In general, the methods and apparatus described above may be implemented on a traffic handling device (e.g., a router) for providing MAP lookahead timing optimization in a network having at least one traffic handling device (e.g., another router) that provides normal service to a host. In the wireless system (e.g., represented by FIG. 8) the plurality of nodes or hosts corresponds to the plurality of wireless nodes 850 which use at least one shared access channel to communicate with at least one access control system 822 located at the Head End of the wireless system.

As shown in FIG. 8, the wireless system includes a central termination system (or Head End) 820. The Head End includes an access controller or access control system (ACS) 822 which communicates with a plurality of wireless nodes 850, and coordinates access between each of the wireless nodes and the Head End 820. The access controller 822 may include memory and at least one processor. In a specific embodiment, the function of the access controller 822 is analogous to that of the CMTS described above with respect to cable modem networks. It may serve as a router as well.

The Head End 820 communicates with a plurality of wireless nodes 850 via any one of a plurality of wireless transmitting and receiving devices 810. As shown in FIG. 8, for example, the plurality of wireless transmitting and receiving devices 810 may include satellite base station 802, orbital satellites 806, radio towers 804, etc.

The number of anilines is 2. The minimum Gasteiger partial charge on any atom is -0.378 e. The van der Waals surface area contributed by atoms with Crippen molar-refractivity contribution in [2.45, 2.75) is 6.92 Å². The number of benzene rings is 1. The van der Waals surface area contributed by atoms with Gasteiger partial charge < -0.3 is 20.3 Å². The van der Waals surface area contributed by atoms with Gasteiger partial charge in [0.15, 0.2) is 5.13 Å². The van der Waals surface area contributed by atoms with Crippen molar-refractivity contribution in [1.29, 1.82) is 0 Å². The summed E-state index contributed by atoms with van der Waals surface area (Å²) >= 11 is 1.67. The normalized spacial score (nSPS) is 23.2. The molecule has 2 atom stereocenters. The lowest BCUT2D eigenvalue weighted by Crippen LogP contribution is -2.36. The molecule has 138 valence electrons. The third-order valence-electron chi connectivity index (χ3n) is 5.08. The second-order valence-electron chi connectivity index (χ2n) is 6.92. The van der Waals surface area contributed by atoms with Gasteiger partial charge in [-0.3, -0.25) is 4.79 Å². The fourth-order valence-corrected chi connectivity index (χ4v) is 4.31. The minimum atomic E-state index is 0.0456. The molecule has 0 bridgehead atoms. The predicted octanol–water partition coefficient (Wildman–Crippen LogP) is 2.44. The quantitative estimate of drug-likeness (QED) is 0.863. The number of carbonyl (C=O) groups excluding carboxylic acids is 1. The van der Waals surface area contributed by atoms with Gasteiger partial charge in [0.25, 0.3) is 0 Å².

In a specific embodiment which is analogous to that of cable modem networks, the Head End 820 of the wireless computer system communicates with the plurality of nodes 850 via one or more downlink channels 807 and one or more uplink channels 809. Each downlink channel 807 is a broadcast-type channel utilized by the Head End to communicate with an associated group of wireless nodes within the wireless network. The uplink channel 809 is a shared-access channel, which is utilized by a group of wireless nodes (analogous to cable modems) to communicate with the Head End 820. The access controller 822 stores registration parameters for the various nodes that it services. It may also store the IP addresses for nodes that it services.